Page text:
And in municipalities like Toronto that prohibit election contributions from corporations and unions, such entities wouldn't be allowed to register as third parties. (The Canadian Press reports that the Liberals intend to amend the bill to extend a prohibition on such contributions across all municipalities.)
Minister of Municipal Affairs and Housing Ted McMeekin initially dismissed concerns about a chilling effect on advocacy when asked about the third-party provisions by NOW late last week. Corporations and unions, he said, "wouldn’t be able to advocate for a particular position, that’s right. I’m okay with that."
But pressed on the application to non-profits, the MPP for Ancaster-Dundas-Flamborough-Westdale acknowledged that they're "different" and that "we’re looking for possible flexibility with small groups."
How do you attempt to draw that line in legislation?
"Well, you know what, I don’t know. I don’t know," he said. "You raise it, we talk about it. I make a commitment to revisit and look at it. We put our best minds to it, and we come up with what we think is best. Then we present it to the public, and the public comments and says, 'You’re full of hooey' or 'We really like this.' And if we’re full of hooey, then we revisit it again. Right? ‘Cause that’s called democracy."
Percy Hatfield, the NDP's Municipal Affairs critic, hopes the matter gets attention when the bill returns to the legislature's Standing Committee on Finance and Economic Affairs on Thursday. He points out that — as it's currently written — if a mayoral candidate campaigned against ranked ballots, that would mean a group such as the Ranked Ballot Initiative of Toronto (RaBIT) would have to stay quiet for the whole election.
"They wouldn’t be able to say anything for six months," the Windsor-Tecumseh rep observed. "It would be a gag order because they’re not a voter that could register as a person to speak on it."
Equivalent provisions in British Columbia's provincial election laws are being challenged at the Supreme Court of Canada.
The Ontario Nonprofit Network raised the alarm at last week's finance committee meeting, warning that non-profits could "be subject to fines for having even raised an issue such as homelessness." They proposed exempting groups that spend less than $1000 on election-related advertising and de-linking the ban on union and corporate third-party registration from the ban on union and corporate contributions [pdf]. (On the matter of third-party registration, Canada's federal election laws set the threshold for an exemption at $500, as do the new Ontario election rules unveiled by the province just this week.)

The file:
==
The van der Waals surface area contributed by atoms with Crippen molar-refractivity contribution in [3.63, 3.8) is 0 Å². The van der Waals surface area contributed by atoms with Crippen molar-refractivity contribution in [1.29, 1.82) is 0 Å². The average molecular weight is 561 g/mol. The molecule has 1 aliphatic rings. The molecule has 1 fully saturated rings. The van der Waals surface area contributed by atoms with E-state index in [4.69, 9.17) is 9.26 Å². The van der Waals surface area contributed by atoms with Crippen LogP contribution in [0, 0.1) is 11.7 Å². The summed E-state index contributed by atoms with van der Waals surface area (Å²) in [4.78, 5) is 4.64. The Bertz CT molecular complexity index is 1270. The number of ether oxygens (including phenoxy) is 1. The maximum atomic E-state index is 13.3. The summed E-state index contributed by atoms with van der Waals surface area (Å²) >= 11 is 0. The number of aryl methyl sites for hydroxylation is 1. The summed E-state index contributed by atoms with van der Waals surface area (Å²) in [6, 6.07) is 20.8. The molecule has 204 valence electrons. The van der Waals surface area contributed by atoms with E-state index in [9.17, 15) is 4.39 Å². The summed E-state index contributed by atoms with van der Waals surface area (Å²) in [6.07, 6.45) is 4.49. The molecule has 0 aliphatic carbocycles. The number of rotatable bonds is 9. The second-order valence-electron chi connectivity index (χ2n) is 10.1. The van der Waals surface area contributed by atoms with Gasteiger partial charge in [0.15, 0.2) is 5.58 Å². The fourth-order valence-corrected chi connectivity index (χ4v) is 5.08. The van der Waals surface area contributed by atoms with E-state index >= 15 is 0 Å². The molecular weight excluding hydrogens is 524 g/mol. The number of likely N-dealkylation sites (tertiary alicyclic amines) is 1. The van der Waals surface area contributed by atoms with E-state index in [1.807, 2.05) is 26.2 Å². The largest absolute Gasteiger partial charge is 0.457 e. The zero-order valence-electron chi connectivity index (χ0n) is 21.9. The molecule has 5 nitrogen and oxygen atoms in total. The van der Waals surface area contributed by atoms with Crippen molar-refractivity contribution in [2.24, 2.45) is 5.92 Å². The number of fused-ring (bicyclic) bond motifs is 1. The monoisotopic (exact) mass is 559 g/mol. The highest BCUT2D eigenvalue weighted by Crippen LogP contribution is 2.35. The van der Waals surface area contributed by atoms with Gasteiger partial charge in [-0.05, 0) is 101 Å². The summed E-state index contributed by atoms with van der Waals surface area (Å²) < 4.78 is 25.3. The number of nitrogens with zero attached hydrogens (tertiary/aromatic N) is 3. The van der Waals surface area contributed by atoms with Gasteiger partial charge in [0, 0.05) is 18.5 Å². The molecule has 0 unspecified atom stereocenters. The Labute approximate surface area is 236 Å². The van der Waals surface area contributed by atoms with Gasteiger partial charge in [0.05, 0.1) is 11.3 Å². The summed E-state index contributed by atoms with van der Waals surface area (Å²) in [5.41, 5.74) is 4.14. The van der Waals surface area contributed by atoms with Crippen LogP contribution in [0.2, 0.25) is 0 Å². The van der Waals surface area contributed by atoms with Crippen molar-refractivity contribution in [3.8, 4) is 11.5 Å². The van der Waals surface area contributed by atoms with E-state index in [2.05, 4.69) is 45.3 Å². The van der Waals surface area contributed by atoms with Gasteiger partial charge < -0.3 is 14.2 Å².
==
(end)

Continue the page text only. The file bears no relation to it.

"Given the recent end of the federal advocacy chill, where non-profits actually stopped participating in public policy debates for fear of Canada Revenue Agency audits," executive director Cathy Taylor told the committee, "the last thing non-profits need is a new chill that this bill could start and we could expect with Bill 181."
UPDATE (5/18/2016, 5:15 pm): Per a Wednesday-afternoon statement from the minister, the government intends to introduce an amendment to change the definition of third-party advertising "so that it covers only advertisements supporting or opposing candidates and ballot item questions, and not issues. This will help create more flexibility by allowing charities and groups that undertake public outreach to continue their advocacy work throughout an election period, without being subject to a third party advertising framework."
They are also removing the link between a prohibition on corporate and union contributions and a prohibition on corporations and unions registering as third parties.
It should be noted, however, that because third-party registration would not be contingent on spending a minimum amount of money, any individual or group that spends any funds toward a communication that supports or opposes a candidate would still likely find themselves running afoul of the law.